Updated to reflect opening share prices and Smead Capital comment NEW YORK ( TheStreet) -- Wells Fargo ( WFC) may post a 15th consecutive quarter of earnings-per-share growth, surpassing consensus expectations of a slight decline, as investors in the bank await signs of rising economic growth in the U.S. Such a scenario indicates that Wells Fargo still has room to improve its bottom line and drive overall EPS growth, even in an economic environment where expectations of job creation, gross domestic product growth and activity in the housing market have fallen sharply in recent months. After a few quarters of strong mortgage origination revenue, Wells Fargo is poised to see a significant decline in activity as a mid-quarter surge in mortgage rates put some home-buyers and those seeking to refinance their loans on the sidelines. Meanwhile, downward trends to the labor market and mixed data on GDP growth indicate that the bank is still operating in a weak economic environment that is depressing small business formation, consumer loans and housing activity. Consensus Wall Street forecasts compiled by Bloomberg indicate that Wells Fargo will report revenue of $21 billion, a drop sequentially and from year-ago levels. Those forecasts also indicate Wells Fargo may see its earnings fall sequentially, after the bank reported a record 98-cents a share in diluted second quarter EPS. While consensus may indicate a poor quarter for Wells Fargo, some expect the bank to continue its bottom line earnings growth as credit quality improvements, rising net interest income and higher mortgage servicing revenue offset expectations of declining housing market activity. "We do think that Wells Faro can continue to show sequential growth in their earnings per share," Marty Mosby, a large-cap banking analyst with Guggenheim Securities, said in a Wednesday telephone interview. Mosby forecast Wells Fargo's mortgage origination activity will drop substantially from second-quarter levels, but that it will be offset by expense reductions and other parts of the bank's business such as its credit quality. Wells Fargo will also continue to buy mortgage securities, in an effort to deploy the bank's excess liquidity into yield-earnings assets, according to Mosby. Whether or not Wells Fargo can find a way to grow its EPS will certainly be the headline coming out of the bank's third quarter results, due at 8 a.m. ET on Friday. "We expect that Wells Fargo will put together another good quarter," Tony Scherrer, Director of Research and Co-Portfolio Manager at Smead Capital, said in a telephone interview. Wells Fargo continues to grow its market share in key banking functions such as mortgage lending, wealth management and consumer deposits. As a result, many expect that the bank will show strong earnings leverage to consistent economic growth in the U.S. "We still have years ahead for Wells Fargo to capitalize on a trend in home starts," Scherrer said of the bank's about share of the U.S. mortgage market and current below-trend home starts figures. Even with mortgage originations poised to fall about 30% from the second quarter, Wells Fargo remains at an advantageous position. "The secular trend is far more important than a single quarter," Scherrer added. Wells Fargo shares were rising over 1% to 41.39% in early Thursday trading. Shares have gained nearly 20% year-to-date, excluding dividends, outperforming the S&P 500.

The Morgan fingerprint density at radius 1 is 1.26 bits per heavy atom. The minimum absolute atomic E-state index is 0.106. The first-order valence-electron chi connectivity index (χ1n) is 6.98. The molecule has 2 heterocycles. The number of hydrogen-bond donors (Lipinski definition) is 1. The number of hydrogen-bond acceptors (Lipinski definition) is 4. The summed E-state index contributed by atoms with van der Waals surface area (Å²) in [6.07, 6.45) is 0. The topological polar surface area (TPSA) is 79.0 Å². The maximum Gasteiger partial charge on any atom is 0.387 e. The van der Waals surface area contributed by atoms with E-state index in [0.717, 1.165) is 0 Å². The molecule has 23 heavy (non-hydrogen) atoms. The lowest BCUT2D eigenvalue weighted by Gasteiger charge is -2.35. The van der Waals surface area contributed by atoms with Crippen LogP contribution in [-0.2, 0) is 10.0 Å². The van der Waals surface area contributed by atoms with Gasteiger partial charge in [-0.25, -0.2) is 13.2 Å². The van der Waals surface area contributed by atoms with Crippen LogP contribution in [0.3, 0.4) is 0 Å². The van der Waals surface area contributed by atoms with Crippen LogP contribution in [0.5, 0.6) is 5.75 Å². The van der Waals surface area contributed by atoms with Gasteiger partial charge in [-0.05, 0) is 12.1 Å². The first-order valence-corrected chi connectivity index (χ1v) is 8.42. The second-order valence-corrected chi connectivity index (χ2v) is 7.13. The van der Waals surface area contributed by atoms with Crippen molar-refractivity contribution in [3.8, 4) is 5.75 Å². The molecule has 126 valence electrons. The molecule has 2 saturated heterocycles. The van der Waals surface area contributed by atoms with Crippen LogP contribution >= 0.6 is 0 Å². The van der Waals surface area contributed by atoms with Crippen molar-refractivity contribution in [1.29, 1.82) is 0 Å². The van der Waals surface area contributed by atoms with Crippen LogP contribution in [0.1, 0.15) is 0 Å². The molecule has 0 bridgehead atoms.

For now, investors are yet to realize those expectations, given weak macro-economic data in the U.S., particularly the second half of 2013. "We are kind of in a boring growth period," Mosby, the Guggenheim Securities analyst said. Still, current economic trends do reflect continued recovery from the Great Recession, a scenario that augurs well for Wells Fargo's overall credit fundamentals. Eventually, large cap banks will need a better economic backdrop to justify rising valuations across the sector. Some analysts are beginning to question whether a weak post-crisis recovery will strengthen anytime soon. Speaking about a multi-year recovery in banking sector bellwethers such as Wells Fargo, Christopher Mutascio, an analyst with Keefe, Bruyette & Woods wrote that "it feels like the historical progression of catalysts for the banks of 1) improving credit quality giving way to increased loan growth and then 2) an improving economy resulting in higher short-term rates and NIM expansion has broken down -- at least for the time being." Mutascio expects Wells Fargo to beat consensus this quarter and report $1 a share in third quarter EPS. Still the analyst also expects poor overall operating trends. "While our EPS estimate is higher than consensus, we think the company's core operating EPS could come in weaker than its reported EPS as the company pulls some levers to offset weak core mortgage banking results," Mutascio wrote in an October earnings preview. Wells Fargo could use $20 billion in securities purchases to drive higher net interest income, while reporting improved mortgage servicing income and lower operating expenses. "
If significant loan loss reserve releases are needed to offset the decrease in mortgage production income, then the reaction may not be as positive as investors may view such an offset as only temporary," the analyst wrote. An earnings miss could represent an opportunity for investors who are confident in Wells Fargo's overall position. It could also present an opportunity for those who haven't lost their confidence in wider U.S. economic fundamentals. "Unfortunately, it seems to us that the fate of the bank stocks (in terms of positive catalysts) is now tied directly to the macro-economic environment. A breakout of the GDP malaise could allow for further multiple expansion and outperformance. Conversely, it is hard for us to envision further outperformance at these levels if economic growth remains sluggish," Mutascio wrote. In the wake of Wells Fargo's second-quarter earnings, TheStreet highlighted the importance of economic conditions to the bank's earnings outlook. Those trends haven't and aren't expected to improve in the second half of 2013. Nevertheless, few investors are likely to take Wells Fargo's third-quarter earnings results as a reason to change their outlook on the bank's shares. Wells Fargo remains well positioned for durable growth. The question is when that will come. -- Written by Antoine Gara in New York Follow @antoinegara